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V. That divine worship is in the Scriptures required to be rendered, and by persons inspired was actually rendered, to Christ.

In examining the relations, sustained by God to his creatures, and ascribed in the Scriptures to Christ, so copious a field is opened for discussion, that it can only be partially surveyed at the present time. I shall, therefore, confine my attention to the following particulars:

1. Christ sustains to the universe the relation of Creator.

In the passages quoted in the preceding Discourse, to prove that the act of creating is ascribed to Christ in the Scriptures, it is asserted, that he is ‘the Creator of the heavens and the earth; of thrones, Dominions, principalities, and powers; and of every individual thing which hath been made.” In the relation of Creator he stands, therefore, to every being, great and small, in the heavens and in the earth. Atoms were called into existence by his word; Angels owe to him their exalted being. This is a relation which no being but the infinite Jehovah can sustain; and is plainly that on which all the other relations of God to his creatures depend. Accordingly, God challenges this character to himself, as his character alone, sustained by himself only. ‘I,’ saith he, “am Jehovah, and none else; forming light, and creating darkness; making peace, and creating evil: I Jehovah am the author of all these things.” Whatever the Creator makes is in the most absolute sense his own; and can in no sense belong to any other, unless by his gift. Whatever connection, therefore, exists between God, as God, and creatures, as such, arises originally and entirely from the act of bringing them into being. All the rights which the infinite mind claims and holds over the 'universe, and all the duties of intelligent creatures, spring originally from this source only. It is his universe, because he made it. They are his property, because by him they were created. As their Creator, therefore, they look to him and him alone, to whom they are indebted for every thing, and to whom they owe every thing which they can do, because every thing in which they can be concerned depends upon their existence. But for this, however excellent, great, and

* Isaiah xlv. 6, 7. Lowth.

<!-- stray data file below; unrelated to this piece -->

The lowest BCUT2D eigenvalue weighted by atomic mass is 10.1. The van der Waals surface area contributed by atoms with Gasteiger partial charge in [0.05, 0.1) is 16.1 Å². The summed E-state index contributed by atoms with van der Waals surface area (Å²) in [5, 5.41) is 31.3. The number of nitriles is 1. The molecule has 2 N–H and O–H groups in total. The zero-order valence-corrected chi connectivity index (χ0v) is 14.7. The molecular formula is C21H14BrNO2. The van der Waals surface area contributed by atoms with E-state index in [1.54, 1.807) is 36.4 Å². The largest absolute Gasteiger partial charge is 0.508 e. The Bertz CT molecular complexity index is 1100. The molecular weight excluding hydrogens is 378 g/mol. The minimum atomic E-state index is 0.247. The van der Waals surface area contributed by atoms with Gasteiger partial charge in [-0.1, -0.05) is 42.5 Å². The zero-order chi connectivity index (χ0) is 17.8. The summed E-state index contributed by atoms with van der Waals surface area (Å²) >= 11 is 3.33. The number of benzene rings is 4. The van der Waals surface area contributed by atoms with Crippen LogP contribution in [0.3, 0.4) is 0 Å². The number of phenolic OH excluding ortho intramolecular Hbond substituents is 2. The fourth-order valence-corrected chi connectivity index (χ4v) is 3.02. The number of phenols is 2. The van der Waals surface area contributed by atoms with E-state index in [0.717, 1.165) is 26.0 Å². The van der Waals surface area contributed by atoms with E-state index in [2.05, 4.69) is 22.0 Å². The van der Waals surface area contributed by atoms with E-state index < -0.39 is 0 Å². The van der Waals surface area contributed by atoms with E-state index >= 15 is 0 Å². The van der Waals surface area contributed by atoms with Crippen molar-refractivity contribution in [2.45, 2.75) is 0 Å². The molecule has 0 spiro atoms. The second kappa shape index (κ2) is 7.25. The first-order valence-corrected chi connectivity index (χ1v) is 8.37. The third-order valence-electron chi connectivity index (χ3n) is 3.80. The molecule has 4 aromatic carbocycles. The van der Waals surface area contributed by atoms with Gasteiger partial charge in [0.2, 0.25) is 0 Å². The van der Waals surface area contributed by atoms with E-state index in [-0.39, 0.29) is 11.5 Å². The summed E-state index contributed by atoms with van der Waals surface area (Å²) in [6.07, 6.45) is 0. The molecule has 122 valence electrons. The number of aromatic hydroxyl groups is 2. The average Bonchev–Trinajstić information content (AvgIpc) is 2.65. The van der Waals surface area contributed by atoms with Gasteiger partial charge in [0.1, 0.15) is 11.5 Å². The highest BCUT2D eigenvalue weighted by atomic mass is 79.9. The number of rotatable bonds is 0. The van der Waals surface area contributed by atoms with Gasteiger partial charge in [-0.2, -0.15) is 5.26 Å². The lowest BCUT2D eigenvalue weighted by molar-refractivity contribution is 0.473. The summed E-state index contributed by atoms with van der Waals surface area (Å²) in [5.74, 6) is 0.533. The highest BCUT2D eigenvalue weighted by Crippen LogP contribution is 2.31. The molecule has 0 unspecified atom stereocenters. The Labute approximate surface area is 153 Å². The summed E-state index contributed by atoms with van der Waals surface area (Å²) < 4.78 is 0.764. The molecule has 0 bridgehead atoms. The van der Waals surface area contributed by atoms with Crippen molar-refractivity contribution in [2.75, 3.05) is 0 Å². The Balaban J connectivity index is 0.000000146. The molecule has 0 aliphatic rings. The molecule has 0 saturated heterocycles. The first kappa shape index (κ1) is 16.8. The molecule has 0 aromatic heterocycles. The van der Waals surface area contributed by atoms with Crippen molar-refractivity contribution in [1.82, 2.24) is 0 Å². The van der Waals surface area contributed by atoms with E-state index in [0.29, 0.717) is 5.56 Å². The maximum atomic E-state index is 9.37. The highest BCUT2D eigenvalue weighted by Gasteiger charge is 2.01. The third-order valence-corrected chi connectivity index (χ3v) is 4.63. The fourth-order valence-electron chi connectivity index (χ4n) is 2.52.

desirable he might be, and however deserving of their love and admiration, still they would not be his. This God himself teaches us in direct terms. “Remember these things, O Jacob ; and Israel, for thou art my servant. I have formed thee; thou art my servant. But now, saith the Lord, that created thee, O Jacob, and he that formed thee, O Israel, fear not, thou art mine.' Out of this act of giving existence arises, then, his property in all creatures; and his right to give them laws, to controul their actions, to judge, reward, and punish them, and universally to dispose of them according to his pleasure; together with all their corresponding duties. To Christ, then, belong all these rights. But who can possess these rights, or sustain the relation out of which they arise, beside the only living and true God? . In sustaining this relation to the universe, Christ possesses also, of course, all the attributes necessary to it, and displayed in the work of creating ; particularly the power and wisdom manifested in the production of all things. This power and wisdom are plainly infinite. I know it is said by Emlyn, and other Arians, that we do not see the infinity of these attributes displayed in creating the universe; and that they may, for aught that appears to us, have existed in a sufficient degree for the production of all things, and yet not have been infinite. On this subject I observe, (1) That of creating power in the abstract, or unexercised, we have no idea at all, and therefore cannot thus discern it to be infinite. (2) We cannot comprehend infinity in any sense. The mind which can comprehend infinity must itself be infinite. When we speak of infinite power, as evident in the creation of all things, we simply declare the fact, that this power is infinite. That infinity exists with respect to duration, expansion, or any thing else which is infinite, we may perceive distinctly, and yet are perfectly unable to comprehend eternity or immensity. (3) The power of creating, or giving existence, is evidently a subject to which limits can no more be assigned in our thoughts, than to duration, or space. Plainly, he who gave existence to one atom, can give existence to atoms, and therefore to worlds, without number. He who gave intelli